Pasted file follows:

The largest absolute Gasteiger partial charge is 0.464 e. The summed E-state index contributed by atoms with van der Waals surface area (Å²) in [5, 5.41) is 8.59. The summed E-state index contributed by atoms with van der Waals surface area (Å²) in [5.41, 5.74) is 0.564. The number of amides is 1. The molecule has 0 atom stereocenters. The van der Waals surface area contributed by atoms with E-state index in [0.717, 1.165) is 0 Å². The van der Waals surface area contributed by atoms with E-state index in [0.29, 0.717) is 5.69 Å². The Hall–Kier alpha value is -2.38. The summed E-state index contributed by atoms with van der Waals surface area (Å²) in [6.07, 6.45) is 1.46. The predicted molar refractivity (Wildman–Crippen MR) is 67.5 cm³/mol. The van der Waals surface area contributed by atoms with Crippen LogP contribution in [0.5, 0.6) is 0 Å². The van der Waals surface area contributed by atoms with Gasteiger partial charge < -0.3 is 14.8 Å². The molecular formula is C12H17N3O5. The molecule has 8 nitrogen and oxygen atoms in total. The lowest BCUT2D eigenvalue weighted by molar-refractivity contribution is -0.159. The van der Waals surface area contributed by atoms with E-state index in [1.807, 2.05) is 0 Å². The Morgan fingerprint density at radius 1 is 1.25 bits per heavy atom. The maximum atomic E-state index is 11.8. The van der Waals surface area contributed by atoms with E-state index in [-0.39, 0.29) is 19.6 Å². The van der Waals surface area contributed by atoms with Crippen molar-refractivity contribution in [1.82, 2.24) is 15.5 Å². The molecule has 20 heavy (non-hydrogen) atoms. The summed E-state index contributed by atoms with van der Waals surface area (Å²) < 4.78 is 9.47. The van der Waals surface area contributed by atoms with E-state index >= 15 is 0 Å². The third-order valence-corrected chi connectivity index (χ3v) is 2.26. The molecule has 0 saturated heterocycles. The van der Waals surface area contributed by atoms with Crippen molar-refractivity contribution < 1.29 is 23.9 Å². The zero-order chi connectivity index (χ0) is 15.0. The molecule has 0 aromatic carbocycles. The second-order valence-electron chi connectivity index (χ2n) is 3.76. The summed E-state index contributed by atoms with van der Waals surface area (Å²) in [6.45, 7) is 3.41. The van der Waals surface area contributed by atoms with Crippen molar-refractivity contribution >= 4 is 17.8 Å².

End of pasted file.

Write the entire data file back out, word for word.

The largest absolute Gasteiger partial charge is 0.464 e. The summed E-state index contributed by atoms with van der Waals surface area (Å²) in [5, 5.41) is 8.59. The summed E-state index contributed by atoms with van der Waals surface area (Å²) in [5.41, 5.74) is 0.564. The number of amides is 1. The molecule has 0 atom stereocenters. The van der Waals surface area contributed by atoms with E-state index in [0.717, 1.165) is 0 Å². The van der Waals surface area contributed by atoms with E-state index in [0.29, 0.717) is 5.69 Å². The Hall–Kier alpha value is -2.38. The summed E-state index contributed by atoms with van der Waals surface area (Å²) in [6.07, 6.45) is 1.46. The predicted molar refractivity (Wildman–Crippen MR) is 67.5 cm³/mol. The van der Waals surface area contributed by atoms with Crippen LogP contribution in [0.5, 0.6) is 0 Å². The van der Waals surface area contributed by atoms with Gasteiger partial charge < -0.3 is 14.8 Å². The molecular formula is C12H17N3O5. The molecule has 8 nitrogen and oxygen atoms in total. The lowest BCUT2D eigenvalue weighted by molar-refractivity contribution is -0.159. The van der Waals surface area contributed by atoms with E-state index in [1.807, 2.05) is 0 Å². The Morgan fingerprint density at radius 1 is 1.25 bits per heavy atom. The maximum atomic E-state index is 11.8. The van der Waals surface area contributed by atoms with E-state index in [-0.39, 0.29) is 19.6 Å². The van der Waals surface area contributed by atoms with Crippen molar-refractivity contribution in [1.82, 2.24) is 15.5 Å². The molecule has 20 heavy (non-hydrogen) atoms. The summed E-state index contributed by atoms with van der Waals surface area (Å²) < 4.78 is 9.47. The van der Waals surface area contributed by atoms with E-state index >= 15 is 0 Å². The third-order valence-corrected chi connectivity index (χ3v) is 2.26. The molecule has 0 saturated heterocycles. The van der Waals surface area contributed by atoms with Crippen molar-refractivity contribution < 1.29 is 23.9 Å². The zero-order chi connectivity index (χ0) is 15.0. The molecule has 0 aromatic carbocycles. The second-order valence-electron chi connectivity index (χ2n) is 3.76. The summed E-state index contributed by atoms with van der Waals surface area (Å²) in [6.45, 7) is 3.41. The van der Waals surface area contributed by atoms with Crippen molar-refractivity contribution >= 4 is 17.8 Å².